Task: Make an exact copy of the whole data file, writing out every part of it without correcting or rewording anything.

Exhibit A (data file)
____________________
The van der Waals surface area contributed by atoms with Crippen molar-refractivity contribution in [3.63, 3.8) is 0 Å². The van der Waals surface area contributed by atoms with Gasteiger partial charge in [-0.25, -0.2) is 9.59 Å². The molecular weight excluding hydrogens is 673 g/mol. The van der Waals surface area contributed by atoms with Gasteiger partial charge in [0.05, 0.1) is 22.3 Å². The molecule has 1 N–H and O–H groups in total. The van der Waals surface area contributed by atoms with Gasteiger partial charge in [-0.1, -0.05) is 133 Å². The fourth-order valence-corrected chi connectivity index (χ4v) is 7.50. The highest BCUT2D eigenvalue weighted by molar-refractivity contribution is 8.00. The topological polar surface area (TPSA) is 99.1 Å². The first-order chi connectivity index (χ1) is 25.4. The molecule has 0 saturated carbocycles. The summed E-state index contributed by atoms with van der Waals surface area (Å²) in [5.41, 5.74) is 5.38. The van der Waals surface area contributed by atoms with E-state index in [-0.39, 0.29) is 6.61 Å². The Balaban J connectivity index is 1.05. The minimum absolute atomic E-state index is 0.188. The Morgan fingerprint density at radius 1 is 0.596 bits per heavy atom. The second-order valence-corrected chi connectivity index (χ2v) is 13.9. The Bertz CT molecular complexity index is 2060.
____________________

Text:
The van der Waals surface area contributed by atoms with Crippen molar-refractivity contribution in [3.63, 3.8) is 0 Å². The van der Waals surface area contributed by atoms with Gasteiger partial charge in [-0.25, -0.2) is 9.59 Å². The molecular weight excluding hydrogens is 673 g/mol. The van der Waals surface area contributed by atoms with Gasteiger partial charge in [0.05, 0.1) is 22.3 Å². The molecule has 1 N–H and O–H groups in total. The van der Waals surface area contributed by atoms with Gasteiger partial charge in [-0.1, -0.05) is 133 Å². The fourth-order valence-corrected chi connectivity index (χ4v) is 7.50. The highest BCUT2D eigenvalue weighted by molar-refractivity contribution is 8.00. The topological polar surface area (TPSA) is 99.1 Å². The first-order chi connectivity index (χ1) is 25.4. The molecule has 0 saturated carbocycles. The summed E-state index contributed by atoms with van der Waals surface area (Å²) in [5.41, 5.74) is 5.38. The van der Waals surface area contributed by atoms with E-state index in [-0.39, 0.29) is 6.61 Å². The Balaban J connectivity index is 1.05. The minimum absolute atomic E-state index is 0.188. The Morgan fingerprint density at radius 1 is 0.596 bits per heavy atom. The second-order valence-corrected chi connectivity index (χ2v) is 13.9. The Bertz CT molecular complexity index is 2060.